One of the Internet news stories over the past few days has focused on a blog post by the apparently Chinese “Hot Girls” blog (sorry we decline giving that blog a link) that contained a blatantly racist image of first lady Michelle Obama — an image that came up high on Google Image rankings (high…like first place). Google refused to remove it themselves. And, so, there it stood: an image of Michelle Obama photoshopped to make her look like a monkey had gotten a high ranking on Google, it was on a blog, and Google had a disclaimer but left it up there..
Now, after a big Internet outcry, the blog has apparently removed it voluntarily.
But this story pointed to a bigger issue. When weblogs were created there was much talk about how blogs would encourage citizens to share ideas, foster citizen journalism, lead to great communication, clarify issues. The case of the image news reports call offending — can’t we be blunt and say it was blatantly racist in this case? — suggested that it was one more indication of how blogs have not lived up to their once lofty potential.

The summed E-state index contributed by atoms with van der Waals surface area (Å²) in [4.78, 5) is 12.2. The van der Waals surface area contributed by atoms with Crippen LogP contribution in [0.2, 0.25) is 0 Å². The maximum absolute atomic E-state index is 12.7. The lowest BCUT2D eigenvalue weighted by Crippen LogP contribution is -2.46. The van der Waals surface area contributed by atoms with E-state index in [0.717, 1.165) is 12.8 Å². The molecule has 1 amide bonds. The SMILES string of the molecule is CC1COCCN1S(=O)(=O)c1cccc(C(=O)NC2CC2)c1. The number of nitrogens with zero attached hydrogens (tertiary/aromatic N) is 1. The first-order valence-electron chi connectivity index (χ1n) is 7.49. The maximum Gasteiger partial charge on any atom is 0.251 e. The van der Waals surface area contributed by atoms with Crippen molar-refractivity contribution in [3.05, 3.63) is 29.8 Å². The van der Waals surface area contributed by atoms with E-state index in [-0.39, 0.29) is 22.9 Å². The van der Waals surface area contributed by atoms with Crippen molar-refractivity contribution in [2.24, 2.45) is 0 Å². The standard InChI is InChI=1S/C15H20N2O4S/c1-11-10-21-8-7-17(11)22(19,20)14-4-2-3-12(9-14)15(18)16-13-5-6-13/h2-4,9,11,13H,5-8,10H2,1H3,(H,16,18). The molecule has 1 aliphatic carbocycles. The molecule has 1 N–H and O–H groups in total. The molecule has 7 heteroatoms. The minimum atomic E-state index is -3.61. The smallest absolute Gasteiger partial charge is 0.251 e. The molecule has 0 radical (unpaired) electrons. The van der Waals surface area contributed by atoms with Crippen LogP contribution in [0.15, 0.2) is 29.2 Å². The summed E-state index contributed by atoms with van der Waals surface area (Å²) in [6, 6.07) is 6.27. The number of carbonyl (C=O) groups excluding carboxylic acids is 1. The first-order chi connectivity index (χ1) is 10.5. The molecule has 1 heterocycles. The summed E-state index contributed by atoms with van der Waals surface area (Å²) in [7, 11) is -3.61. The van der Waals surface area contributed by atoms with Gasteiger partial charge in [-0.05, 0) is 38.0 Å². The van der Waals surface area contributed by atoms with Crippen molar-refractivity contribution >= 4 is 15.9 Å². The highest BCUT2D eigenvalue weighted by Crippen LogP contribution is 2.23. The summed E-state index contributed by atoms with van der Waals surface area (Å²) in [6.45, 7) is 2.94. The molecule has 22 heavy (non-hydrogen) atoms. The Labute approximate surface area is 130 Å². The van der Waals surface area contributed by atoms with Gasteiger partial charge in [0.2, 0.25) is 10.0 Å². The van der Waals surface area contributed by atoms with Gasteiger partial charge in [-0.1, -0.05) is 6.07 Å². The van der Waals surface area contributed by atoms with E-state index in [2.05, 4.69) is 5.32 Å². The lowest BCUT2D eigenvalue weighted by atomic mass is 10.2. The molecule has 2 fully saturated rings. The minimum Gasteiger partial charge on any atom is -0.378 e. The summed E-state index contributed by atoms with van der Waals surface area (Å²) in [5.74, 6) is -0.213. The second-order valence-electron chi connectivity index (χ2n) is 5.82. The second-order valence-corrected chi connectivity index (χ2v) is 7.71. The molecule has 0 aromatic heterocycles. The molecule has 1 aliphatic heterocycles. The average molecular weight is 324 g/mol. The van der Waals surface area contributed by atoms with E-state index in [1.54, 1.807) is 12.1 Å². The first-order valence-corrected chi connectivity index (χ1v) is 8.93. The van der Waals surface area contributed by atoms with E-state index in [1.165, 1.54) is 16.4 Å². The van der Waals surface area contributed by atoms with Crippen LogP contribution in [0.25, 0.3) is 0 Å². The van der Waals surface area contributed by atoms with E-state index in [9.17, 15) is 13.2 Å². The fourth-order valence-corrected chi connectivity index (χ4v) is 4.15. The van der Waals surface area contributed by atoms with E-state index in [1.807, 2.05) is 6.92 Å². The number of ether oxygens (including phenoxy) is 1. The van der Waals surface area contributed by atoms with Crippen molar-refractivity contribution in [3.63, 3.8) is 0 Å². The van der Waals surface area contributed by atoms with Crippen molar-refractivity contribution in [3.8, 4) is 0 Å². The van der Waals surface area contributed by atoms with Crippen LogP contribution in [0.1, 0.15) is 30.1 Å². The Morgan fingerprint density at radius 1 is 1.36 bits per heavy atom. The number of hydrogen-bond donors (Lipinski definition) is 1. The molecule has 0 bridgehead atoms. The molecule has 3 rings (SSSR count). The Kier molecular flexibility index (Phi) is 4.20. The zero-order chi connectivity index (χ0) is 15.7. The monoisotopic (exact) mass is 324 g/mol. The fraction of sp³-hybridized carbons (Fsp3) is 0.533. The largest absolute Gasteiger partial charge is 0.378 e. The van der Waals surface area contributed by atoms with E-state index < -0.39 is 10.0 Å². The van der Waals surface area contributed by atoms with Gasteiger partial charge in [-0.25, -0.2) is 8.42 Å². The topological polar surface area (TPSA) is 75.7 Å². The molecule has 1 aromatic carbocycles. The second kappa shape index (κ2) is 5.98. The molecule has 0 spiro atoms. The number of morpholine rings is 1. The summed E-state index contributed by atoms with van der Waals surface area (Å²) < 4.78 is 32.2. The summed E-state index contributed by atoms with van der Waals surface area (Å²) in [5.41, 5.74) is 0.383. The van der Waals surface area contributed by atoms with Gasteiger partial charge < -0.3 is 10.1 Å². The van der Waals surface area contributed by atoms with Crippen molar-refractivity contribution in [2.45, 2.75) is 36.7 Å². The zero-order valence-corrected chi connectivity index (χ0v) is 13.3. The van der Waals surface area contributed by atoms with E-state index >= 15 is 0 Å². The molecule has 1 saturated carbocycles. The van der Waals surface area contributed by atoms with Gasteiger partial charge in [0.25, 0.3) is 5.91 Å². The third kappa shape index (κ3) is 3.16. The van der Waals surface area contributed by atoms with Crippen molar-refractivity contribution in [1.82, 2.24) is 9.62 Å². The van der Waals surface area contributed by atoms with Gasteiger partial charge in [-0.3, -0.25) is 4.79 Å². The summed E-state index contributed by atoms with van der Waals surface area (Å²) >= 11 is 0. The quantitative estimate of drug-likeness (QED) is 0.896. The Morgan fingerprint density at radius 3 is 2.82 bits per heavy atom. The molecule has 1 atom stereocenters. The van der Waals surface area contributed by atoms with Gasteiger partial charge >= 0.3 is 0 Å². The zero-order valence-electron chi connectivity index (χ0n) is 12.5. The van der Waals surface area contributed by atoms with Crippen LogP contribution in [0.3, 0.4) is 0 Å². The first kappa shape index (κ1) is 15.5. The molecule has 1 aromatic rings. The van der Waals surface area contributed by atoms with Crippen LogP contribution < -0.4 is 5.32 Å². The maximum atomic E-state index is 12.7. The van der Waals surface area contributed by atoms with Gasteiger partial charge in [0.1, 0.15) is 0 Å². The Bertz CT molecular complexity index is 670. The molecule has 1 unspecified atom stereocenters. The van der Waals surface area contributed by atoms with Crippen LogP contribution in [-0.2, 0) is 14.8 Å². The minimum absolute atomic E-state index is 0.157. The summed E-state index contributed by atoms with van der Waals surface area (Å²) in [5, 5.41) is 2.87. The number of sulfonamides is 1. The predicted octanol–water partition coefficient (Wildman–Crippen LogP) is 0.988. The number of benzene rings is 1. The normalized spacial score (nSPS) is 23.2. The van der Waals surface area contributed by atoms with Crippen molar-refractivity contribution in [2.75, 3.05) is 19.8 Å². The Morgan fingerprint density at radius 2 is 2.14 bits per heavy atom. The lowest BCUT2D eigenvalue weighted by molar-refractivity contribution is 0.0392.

However, this incident underscored that there indeedARE standards and limits to 21st century rough-n-ready satire and ridicule, and the most respectable American conservative blogs would not touch that photo or condone it. One good example of the reaction to the image being removed is HERE.
Joe Gandelman is a former fulltime journalist who freelanced in India, Spain, Bangladesh and Cypress writing for publications such as the Christian Science Monitor and Newsweek. He also did radio reports from Madrid for NPR’s All Things Considered. He has worked on two U.S. newspapers and quit the news biz in 1990 to go into entertainment. He also has written for The Week and several online publications, did a column for Cagle Cartoons Syndicate and has appeared on CNN.